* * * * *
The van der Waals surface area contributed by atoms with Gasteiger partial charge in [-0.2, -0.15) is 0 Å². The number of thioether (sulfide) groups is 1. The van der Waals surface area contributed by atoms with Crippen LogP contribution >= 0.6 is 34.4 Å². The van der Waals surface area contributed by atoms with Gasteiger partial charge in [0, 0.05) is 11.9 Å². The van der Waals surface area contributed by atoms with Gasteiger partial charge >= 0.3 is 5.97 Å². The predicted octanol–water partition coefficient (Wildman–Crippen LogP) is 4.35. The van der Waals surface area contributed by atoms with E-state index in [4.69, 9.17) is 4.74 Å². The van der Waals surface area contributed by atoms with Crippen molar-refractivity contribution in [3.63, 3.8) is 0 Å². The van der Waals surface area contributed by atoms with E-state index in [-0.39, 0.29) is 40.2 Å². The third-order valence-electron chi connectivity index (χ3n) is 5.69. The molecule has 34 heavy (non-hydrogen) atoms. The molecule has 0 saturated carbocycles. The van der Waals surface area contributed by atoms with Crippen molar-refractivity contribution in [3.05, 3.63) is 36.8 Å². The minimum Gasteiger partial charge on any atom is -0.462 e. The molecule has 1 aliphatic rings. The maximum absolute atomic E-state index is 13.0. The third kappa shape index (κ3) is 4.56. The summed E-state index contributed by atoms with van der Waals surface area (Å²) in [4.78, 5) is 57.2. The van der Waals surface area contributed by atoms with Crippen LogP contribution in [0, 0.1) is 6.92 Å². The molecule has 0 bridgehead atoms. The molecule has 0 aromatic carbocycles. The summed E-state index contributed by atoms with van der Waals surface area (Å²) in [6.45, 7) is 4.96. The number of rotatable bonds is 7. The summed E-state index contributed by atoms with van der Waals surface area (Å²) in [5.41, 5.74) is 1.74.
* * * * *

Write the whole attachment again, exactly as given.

The van der Waals surface area contributed by atoms with Gasteiger partial charge in [-0.2, -0.15) is 0 Å². The number of thioether (sulfide) groups is 1. The van der Waals surface area contributed by atoms with Crippen LogP contribution >= 0.6 is 34.4 Å². The van der Waals surface area contributed by atoms with Gasteiger partial charge in [0, 0.05) is 11.9 Å². The van der Waals surface area contributed by atoms with Gasteiger partial charge >= 0.3 is 5.97 Å². The predicted octanol–water partition coefficient (Wildman–Crippen LogP) is 4.35. The van der Waals surface area contributed by atoms with E-state index in [4.69, 9.17) is 4.74 Å². The van der Waals surface area contributed by atoms with Crippen molar-refractivity contribution in [3.63, 3.8) is 0 Å². The van der Waals surface area contributed by atoms with E-state index in [-0.39, 0.29) is 40.2 Å². The third-order valence-electron chi connectivity index (χ3n) is 5.69. The molecule has 34 heavy (non-hydrogen) atoms. The molecule has 0 saturated carbocycles. The van der Waals surface area contributed by atoms with Crippen molar-refractivity contribution in [3.05, 3.63) is 36.8 Å². The minimum Gasteiger partial charge on any atom is -0.462 e. The molecule has 1 aliphatic rings. The maximum absolute atomic E-state index is 13.0. The third kappa shape index (κ3) is 4.56. The summed E-state index contributed by atoms with van der Waals surface area (Å²) in [4.78, 5) is 57.2. The van der Waals surface area contributed by atoms with Crippen LogP contribution in [0, 0.1) is 6.92 Å². The molecule has 0 bridgehead atoms. The molecule has 0 aromatic carbocycles. The summed E-state index contributed by atoms with van der Waals surface area (Å²) in [6.45, 7) is 4.96. The number of rotatable bonds is 7. The summed E-state index contributed by atoms with van der Waals surface area (Å²) in [5.41, 5.74) is 1.74.